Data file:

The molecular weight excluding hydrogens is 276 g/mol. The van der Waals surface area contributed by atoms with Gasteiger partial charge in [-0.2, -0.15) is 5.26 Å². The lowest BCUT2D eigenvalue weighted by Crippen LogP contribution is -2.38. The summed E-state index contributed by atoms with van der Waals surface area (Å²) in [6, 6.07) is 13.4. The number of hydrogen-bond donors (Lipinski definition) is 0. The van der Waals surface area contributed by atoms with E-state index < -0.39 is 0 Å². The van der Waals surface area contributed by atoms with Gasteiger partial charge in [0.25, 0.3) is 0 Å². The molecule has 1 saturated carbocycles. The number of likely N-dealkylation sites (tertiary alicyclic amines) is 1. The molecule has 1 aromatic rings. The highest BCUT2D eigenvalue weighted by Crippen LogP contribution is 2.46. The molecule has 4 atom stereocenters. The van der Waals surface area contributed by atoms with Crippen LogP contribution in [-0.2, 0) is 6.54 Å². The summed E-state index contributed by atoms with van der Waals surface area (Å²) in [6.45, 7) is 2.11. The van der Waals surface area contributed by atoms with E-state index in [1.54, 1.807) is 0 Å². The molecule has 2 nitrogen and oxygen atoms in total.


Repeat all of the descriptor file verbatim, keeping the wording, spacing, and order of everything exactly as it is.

The molecular weight excluding hydrogens is 276 g/mol. The van der Waals surface area contributed by atoms with Gasteiger partial charge in [-0.2, -0.15) is 5.26 Å². The lowest BCUT2D eigenvalue weighted by Crippen LogP contribution is -2.38. The summed E-state index contributed by atoms with van der Waals surface area (Å²) in [6, 6.07) is 13.4. The number of hydrogen-bond donors (Lipinski definition) is 0. The van der Waals surface area contributed by atoms with E-state index < -0.39 is 0 Å². The van der Waals surface area contributed by atoms with Gasteiger partial charge in [0.25, 0.3) is 0 Å². The molecule has 1 saturated carbocycles. The number of likely N-dealkylation sites (tertiary alicyclic amines) is 1. The molecule has 1 aromatic rings. The highest BCUT2D eigenvalue weighted by Crippen LogP contribution is 2.46. The molecule has 4 atom stereocenters. The van der Waals surface area contributed by atoms with Crippen LogP contribution in [-0.2, 0) is 6.54 Å². The summed E-state index contributed by atoms with van der Waals surface area (Å²) in [6.45, 7) is 2.11. The van der Waals surface area contributed by atoms with E-state index in [1.54, 1.807) is 0 Å². The molecule has 2 nitrogen and oxygen atoms in total.